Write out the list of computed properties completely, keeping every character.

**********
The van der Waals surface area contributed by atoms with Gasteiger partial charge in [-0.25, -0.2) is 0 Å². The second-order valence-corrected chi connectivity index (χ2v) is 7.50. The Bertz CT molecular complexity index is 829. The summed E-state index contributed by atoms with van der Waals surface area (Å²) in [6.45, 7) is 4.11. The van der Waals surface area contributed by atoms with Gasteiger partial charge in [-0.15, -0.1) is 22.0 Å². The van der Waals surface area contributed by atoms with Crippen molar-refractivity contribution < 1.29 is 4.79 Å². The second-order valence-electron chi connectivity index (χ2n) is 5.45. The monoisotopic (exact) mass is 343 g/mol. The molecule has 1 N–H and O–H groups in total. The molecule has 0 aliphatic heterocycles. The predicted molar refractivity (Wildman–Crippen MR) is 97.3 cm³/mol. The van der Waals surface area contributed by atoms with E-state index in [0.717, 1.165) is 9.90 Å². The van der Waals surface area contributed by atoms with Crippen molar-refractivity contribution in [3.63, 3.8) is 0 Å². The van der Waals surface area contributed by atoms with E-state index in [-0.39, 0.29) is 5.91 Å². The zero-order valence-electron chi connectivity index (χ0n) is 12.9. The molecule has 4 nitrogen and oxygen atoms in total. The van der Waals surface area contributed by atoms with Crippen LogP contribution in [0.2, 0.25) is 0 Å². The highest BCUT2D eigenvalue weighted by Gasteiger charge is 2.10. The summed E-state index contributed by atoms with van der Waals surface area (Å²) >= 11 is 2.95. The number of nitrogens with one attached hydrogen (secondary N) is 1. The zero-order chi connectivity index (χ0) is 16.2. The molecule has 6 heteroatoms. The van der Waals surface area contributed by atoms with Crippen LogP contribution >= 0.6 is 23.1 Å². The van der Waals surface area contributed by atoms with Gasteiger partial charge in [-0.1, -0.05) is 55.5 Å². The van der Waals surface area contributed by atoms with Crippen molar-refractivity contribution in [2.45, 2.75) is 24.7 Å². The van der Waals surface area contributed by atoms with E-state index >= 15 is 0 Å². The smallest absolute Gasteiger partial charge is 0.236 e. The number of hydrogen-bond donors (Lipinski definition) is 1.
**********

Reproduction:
The van der Waals surface area contributed by atoms with Gasteiger partial charge in [-0.25, -0.2) is 0 Å². The second-order valence-corrected chi connectivity index (χ2v) is 7.50. The Bertz CT molecular complexity index is 829. The summed E-state index contributed by atoms with van der Waals surface area (Å²) in [6.45, 7) is 4.11. The van der Waals surface area contributed by atoms with Gasteiger partial charge in [-0.15, -0.1) is 22.0 Å². The van der Waals surface area contributed by atoms with Crippen molar-refractivity contribution < 1.29 is 4.79 Å². The second-order valence-electron chi connectivity index (χ2n) is 5.45. The monoisotopic (exact) mass is 343 g/mol. The molecule has 1 N–H and O–H groups in total. The molecule has 0 aliphatic heterocycles. The predicted molar refractivity (Wildman–Crippen MR) is 97.3 cm³/mol. The van der Waals surface area contributed by atoms with E-state index in [0.717, 1.165) is 9.90 Å². The van der Waals surface area contributed by atoms with Crippen molar-refractivity contribution in [3.63, 3.8) is 0 Å². The van der Waals surface area contributed by atoms with E-state index in [-0.39, 0.29) is 5.91 Å². The zero-order valence-electron chi connectivity index (χ0n) is 12.9. The molecule has 4 nitrogen and oxygen atoms in total. The van der Waals surface area contributed by atoms with Crippen LogP contribution in [0.2, 0.25) is 0 Å². The highest BCUT2D eigenvalue weighted by Gasteiger charge is 2.10. The summed E-state index contributed by atoms with van der Waals surface area (Å²) >= 11 is 2.95. The number of nitrogens with one attached hydrogen (secondary N) is 1. The zero-order chi connectivity index (χ0) is 16.2. The molecule has 6 heteroatoms. The van der Waals surface area contributed by atoms with Crippen LogP contribution >= 0.6 is 23.1 Å². The van der Waals surface area contributed by atoms with Gasteiger partial charge in [-0.1, -0.05) is 55.5 Å². The van der Waals surface area contributed by atoms with Crippen molar-refractivity contribution in [2.45, 2.75) is 24.7 Å². The van der Waals surface area contributed by atoms with E-state index >= 15 is 0 Å². The smallest absolute Gasteiger partial charge is 0.236 e. The number of hydrogen-bond donors (Lipinski definition) is 1.